It's this balance across all its components, a balance that has obviously been honed and fine-tuned to perfection, that lifts Shadowrun above many of its peers and justifies FASA's abandonment of the single player component. They have cherry picked ideas that worked and changed what didn't all in pursuit of gameplay, and like all good game designers, let the IP become a guide not a straight-jacket. The end result is a game that moves itself into a genre all its own - Role Playing Shooter? - and will no doubt be an inspiration for many developers to follow.
Not content with trying something new in a first person shooter, this is also the first title to bravely attempt to bring the two mutually exclusive online communities of PC and 360 gamers together. The speed and precision of the keyboard/mouse control has always made it THE method for first person shooters, but with combat shifting away from a purely twitch-style focus, - though PC users can still get their fix with sniper and standard rifles - there is now common ground for the two control methods to fight over. With battle situations relayed quickly using the d-pad, and a greater overall control of abilities, the 360 controller is now more than able to give as good as it gets.
The only problem with this feature is that it is pretty much unknown when you are playing against anyone from the other platform, so critical assessments about whether one side has the advantage or not remain inconclusive, especially with mixed teams. Its absence does however allow for the control scheme to be removed as an excuse for a lack in player skill. Though it doesn't stop people trying, and an anecdote from a friend about being told that their skill was due to the fact they were on Vista - when in fact they were on a 360 - seems to me that FASA have succeeded. Though it would have been nice for some online matchmaking options to allow for such Vista vs 360 throwdowns..
After being spoiled by Halo 3 with its comprehensive online features, to have such suite of options here would have been a magical feat all of its own, considering Bungie have had 3 cracks at the whip. This is something that Microsoft really should develop into a standard to save developers from having to reinvent the wheel time after time, but i digress. What is on offer though is a competent enough party system one would expect, but the skill-based balancing algorithm often splits teams up, so finding your party spread across the two sides is common. Server selection needs improving also, as the choice to limit map or team size is not enough. Having no option to restrict servers by language or country is a poor oversight. Also the network code does seem a bit buggy with connections failing and waiting time being a tad excessive, which can be an annoyance at peak times. Apparently a patch is on the way so hopefully the most pressing issues will be fixed soon.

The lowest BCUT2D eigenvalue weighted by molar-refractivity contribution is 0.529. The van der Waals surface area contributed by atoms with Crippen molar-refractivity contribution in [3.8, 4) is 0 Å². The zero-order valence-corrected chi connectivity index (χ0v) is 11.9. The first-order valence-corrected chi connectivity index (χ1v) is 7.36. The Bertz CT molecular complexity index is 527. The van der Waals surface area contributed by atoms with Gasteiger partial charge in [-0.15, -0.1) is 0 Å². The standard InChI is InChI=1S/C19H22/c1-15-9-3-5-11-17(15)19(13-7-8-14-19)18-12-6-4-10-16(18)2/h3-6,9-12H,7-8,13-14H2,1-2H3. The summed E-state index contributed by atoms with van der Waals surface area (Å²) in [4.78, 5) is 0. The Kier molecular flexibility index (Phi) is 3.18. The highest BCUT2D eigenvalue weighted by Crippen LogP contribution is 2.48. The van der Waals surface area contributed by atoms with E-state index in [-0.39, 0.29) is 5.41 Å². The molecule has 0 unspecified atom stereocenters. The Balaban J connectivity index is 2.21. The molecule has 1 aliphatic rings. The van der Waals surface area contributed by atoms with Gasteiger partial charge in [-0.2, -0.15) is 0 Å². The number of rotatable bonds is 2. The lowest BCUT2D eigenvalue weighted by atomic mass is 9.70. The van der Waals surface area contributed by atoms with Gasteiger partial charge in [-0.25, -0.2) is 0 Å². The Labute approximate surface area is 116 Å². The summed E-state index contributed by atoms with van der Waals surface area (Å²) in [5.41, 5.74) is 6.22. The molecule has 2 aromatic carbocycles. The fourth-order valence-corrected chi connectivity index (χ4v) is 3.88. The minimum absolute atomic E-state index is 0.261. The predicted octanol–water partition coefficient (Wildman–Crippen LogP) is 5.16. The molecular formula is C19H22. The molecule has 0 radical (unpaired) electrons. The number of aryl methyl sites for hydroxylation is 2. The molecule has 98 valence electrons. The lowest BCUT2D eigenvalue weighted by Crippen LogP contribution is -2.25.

Where the game really falls flat is in its content. Compared to, its similarly priced peers the lack of it, especially for non-Xbox Live users, is jarring. With only bot matches available, online-only achievements and no split-screen option, this game will soon be collecting dust for even the most ardent FPS fans if it is never taken online. The cover does say "optimised for online play" but i feel that this should read "online play only" and a lower price point would have been a clearer indication of this type of game and level of content. If you are not on Live or dislike the multiplayer experience then steer clear, but for the multiplayer fan this game should provide you with enough entertainment throughout the summer to justify the purchase price, even with the limited capture-the-flag game types on offer.
Whether the addiction will continue into the autumn remains to be seen, as H3 and the potentially genre-defining Team Fortress 2 among others, will all be fighting for online domination by then. That's not to mention GTA IV, Mass Effect and BioShock all eating valuable free time. While it is a great moment to be a gamer (especially a 360 one), for Shadowrun it may well become victim to its own purity, as players drift away from the online space given what there is to chew on here. Whether FASA can build on what they have achieved so far with downloadable content remains to be seen. Even so, the quality on display should keep the game alive at least till then, and if there is any justice, its own position in competitive gaming leagues the world over should be assured.
So Shadowrun is back. It may not be what fans have wished for, but for the rest of us and the ones that have come out from their rule books to give it a chance, it is everything we could not even have imagined.
9 / 10